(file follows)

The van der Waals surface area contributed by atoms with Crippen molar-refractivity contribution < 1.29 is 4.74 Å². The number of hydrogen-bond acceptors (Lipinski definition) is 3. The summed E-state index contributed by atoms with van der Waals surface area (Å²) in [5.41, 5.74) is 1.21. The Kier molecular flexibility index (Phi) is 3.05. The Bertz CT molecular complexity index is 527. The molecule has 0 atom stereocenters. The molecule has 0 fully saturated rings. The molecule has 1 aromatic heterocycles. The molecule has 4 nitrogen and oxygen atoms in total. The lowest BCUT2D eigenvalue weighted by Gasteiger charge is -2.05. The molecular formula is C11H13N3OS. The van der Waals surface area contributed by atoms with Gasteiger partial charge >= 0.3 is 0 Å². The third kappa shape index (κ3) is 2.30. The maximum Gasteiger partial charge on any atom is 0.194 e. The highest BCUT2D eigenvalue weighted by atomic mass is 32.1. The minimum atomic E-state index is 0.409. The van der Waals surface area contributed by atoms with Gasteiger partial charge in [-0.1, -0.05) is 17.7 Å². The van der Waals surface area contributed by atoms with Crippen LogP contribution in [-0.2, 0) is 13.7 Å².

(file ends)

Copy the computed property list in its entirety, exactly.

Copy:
The van der Waals surface area contributed by atoms with Crippen molar-refractivity contribution < 1.29 is 4.74 Å². The number of hydrogen-bond acceptors (Lipinski definition) is 3. The summed E-state index contributed by atoms with van der Waals surface area (Å²) in [5.41, 5.74) is 1.21. The Kier molecular flexibility index (Phi) is 3.05. The Bertz CT molecular complexity index is 527. The molecule has 0 atom stereocenters. The molecule has 0 fully saturated rings. The molecule has 1 aromatic heterocycles. The molecule has 4 nitrogen and oxygen atoms in total. The lowest BCUT2D eigenvalue weighted by Gasteiger charge is -2.05. The molecular formula is C11H13N3OS. The van der Waals surface area contributed by atoms with Gasteiger partial charge >= 0.3 is 0 Å². The third kappa shape index (κ3) is 2.30. The maximum Gasteiger partial charge on any atom is 0.194 e. The highest BCUT2D eigenvalue weighted by atomic mass is 32.1. The minimum atomic E-state index is 0.409. The van der Waals surface area contributed by atoms with Gasteiger partial charge in [-0.1, -0.05) is 17.7 Å². The van der Waals surface area contributed by atoms with Crippen LogP contribution in [-0.2, 0) is 13.7 Å².